Plaintiff also conceded that Howard Blum had criticized him for failing to see that Safeway ordered sufficiently early to obtain special JWS Christmas giftboxes. Havelick further conceded that despite Blum's specific direction that he visit Stark regularly in an effort to cultivate his interest, Havelick called to see Stark only four to six times in 1973. Further, plaintiff conceded that he was criticized by Blum for his failure to follow up on a plan to show Stark the success of JWS' supermarket wine program in Southern California (DX-W).

Howard Blum was also critical of Havelick's continual failure to file written progress reports with the New York office, and his similar failure to insure that his subordinates filed such reports. As a JWS policy statement (DX-J-4) reveals, Howard Blum had directed all salesmen to file regular reports so that the corporate officers in New York could have some understanding of what was happening in the field. Despite this clear JWS policy, Havelick found himself criticized often by Blum for his failure to insure that his men filed reports (DX-X) and for his own failure to file reports (DX-BB). Indeed, the latter criticism was contained in a memorandum so filled with ire that any reasonable person would have concluded that his employment was in jeopardy. In that memo, dated October 4, 1974, Howard Blum wrote that he was "appalled to call to [plaintiff's] attention" the fact that JWS had received no written progress reports from Havelick since September 6, 1974. Havelick explained that his failure to file reports was due to the fact that in early July, 1974, he had to discharge his secretary for budgetary reasons. Havelick had made a request for a part-time secretary (PX-164); however, he never followed up on this request.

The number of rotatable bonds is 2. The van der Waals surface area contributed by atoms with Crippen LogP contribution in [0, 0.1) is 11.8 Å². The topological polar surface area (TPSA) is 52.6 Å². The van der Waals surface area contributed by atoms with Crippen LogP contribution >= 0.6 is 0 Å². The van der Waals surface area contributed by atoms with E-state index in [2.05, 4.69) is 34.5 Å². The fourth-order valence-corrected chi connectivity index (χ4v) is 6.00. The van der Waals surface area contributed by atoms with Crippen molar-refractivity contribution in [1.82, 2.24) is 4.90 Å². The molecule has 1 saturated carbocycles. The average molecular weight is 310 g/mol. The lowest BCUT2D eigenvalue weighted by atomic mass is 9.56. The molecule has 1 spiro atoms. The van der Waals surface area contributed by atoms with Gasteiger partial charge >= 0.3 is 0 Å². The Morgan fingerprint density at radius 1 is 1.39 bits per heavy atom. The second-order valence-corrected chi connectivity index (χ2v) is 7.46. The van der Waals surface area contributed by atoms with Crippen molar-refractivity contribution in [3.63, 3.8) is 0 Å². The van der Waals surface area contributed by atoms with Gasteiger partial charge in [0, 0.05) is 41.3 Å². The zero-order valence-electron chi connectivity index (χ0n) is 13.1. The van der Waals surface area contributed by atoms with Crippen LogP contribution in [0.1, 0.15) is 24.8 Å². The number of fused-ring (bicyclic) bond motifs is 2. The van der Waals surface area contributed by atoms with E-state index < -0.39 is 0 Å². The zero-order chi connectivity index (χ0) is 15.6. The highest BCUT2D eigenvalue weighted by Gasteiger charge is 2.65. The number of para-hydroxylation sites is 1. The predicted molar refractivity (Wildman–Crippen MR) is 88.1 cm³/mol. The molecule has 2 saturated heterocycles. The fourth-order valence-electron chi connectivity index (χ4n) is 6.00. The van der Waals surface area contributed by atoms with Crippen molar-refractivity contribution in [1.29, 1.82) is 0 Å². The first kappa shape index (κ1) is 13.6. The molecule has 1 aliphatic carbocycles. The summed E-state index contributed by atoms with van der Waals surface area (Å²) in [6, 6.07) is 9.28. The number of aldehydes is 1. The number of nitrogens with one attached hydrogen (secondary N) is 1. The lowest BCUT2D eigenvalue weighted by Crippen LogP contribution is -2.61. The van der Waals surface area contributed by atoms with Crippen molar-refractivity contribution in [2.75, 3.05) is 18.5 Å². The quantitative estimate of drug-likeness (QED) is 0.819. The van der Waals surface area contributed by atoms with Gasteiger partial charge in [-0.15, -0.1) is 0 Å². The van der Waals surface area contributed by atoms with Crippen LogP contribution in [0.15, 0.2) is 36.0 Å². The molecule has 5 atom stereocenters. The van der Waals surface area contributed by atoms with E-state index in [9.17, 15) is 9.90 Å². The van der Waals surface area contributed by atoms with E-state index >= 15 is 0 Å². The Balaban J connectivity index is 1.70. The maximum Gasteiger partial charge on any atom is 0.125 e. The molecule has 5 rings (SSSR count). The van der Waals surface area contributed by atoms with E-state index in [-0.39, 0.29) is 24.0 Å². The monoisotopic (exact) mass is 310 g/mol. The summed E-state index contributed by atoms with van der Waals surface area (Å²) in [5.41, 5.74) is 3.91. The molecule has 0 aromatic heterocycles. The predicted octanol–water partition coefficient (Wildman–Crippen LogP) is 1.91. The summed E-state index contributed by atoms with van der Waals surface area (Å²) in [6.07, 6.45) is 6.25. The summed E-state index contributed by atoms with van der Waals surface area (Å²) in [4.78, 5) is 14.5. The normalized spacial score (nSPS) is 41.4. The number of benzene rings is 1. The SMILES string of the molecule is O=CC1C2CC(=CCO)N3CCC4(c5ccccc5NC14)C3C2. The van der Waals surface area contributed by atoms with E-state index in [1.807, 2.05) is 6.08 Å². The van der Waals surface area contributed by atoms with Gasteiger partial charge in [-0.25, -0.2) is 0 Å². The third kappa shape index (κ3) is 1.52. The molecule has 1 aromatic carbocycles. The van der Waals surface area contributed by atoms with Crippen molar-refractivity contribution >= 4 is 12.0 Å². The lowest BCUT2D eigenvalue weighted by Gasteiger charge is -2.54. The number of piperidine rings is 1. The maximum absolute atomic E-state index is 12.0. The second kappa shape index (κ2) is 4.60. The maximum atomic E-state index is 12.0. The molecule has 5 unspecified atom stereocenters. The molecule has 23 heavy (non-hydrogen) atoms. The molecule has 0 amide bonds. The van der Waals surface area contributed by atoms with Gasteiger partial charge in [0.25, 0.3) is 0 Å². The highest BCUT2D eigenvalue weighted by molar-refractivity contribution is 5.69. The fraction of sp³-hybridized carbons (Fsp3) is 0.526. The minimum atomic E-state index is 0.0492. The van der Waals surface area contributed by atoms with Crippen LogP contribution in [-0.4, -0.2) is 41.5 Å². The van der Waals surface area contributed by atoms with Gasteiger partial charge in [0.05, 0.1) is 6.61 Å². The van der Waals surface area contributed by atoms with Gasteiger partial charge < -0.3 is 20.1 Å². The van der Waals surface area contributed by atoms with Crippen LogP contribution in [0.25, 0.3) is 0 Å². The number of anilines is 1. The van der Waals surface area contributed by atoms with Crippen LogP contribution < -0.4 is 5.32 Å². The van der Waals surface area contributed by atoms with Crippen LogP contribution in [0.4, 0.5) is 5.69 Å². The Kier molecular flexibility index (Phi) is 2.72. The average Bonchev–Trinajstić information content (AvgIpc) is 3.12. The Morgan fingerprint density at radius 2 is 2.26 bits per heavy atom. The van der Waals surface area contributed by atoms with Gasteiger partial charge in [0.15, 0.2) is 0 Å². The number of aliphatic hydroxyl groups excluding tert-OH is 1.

During 1974, several other incidents occurred which provoked Howard Blum to send Havelick memos containing sharp criticisms of the plaintiff's job performance. For example, in March, 1974, Howard Blum wrote to say that he was unable to understand why one of Havelick's subordinates could not obtain an accurate inventory count at one warehouse (see DX-C-2). Blum two months later criticized Havelick for giving his subordinates "vague directions" (DX-GG). In June, 1974, Havelick was criticized for giving retailers "unrealistic" arrival dates for JWS shipments (DX-JJ). Havelick was also sharply criticized by Blum in June, 1974, for his failure to post with the California state authorities *923 new prices for "Get Peppermint" in order to insure that the same prices were charged in northern and in southern California (see DX-KK, DX-LL, DX-MM, DX-NN, DX-OO).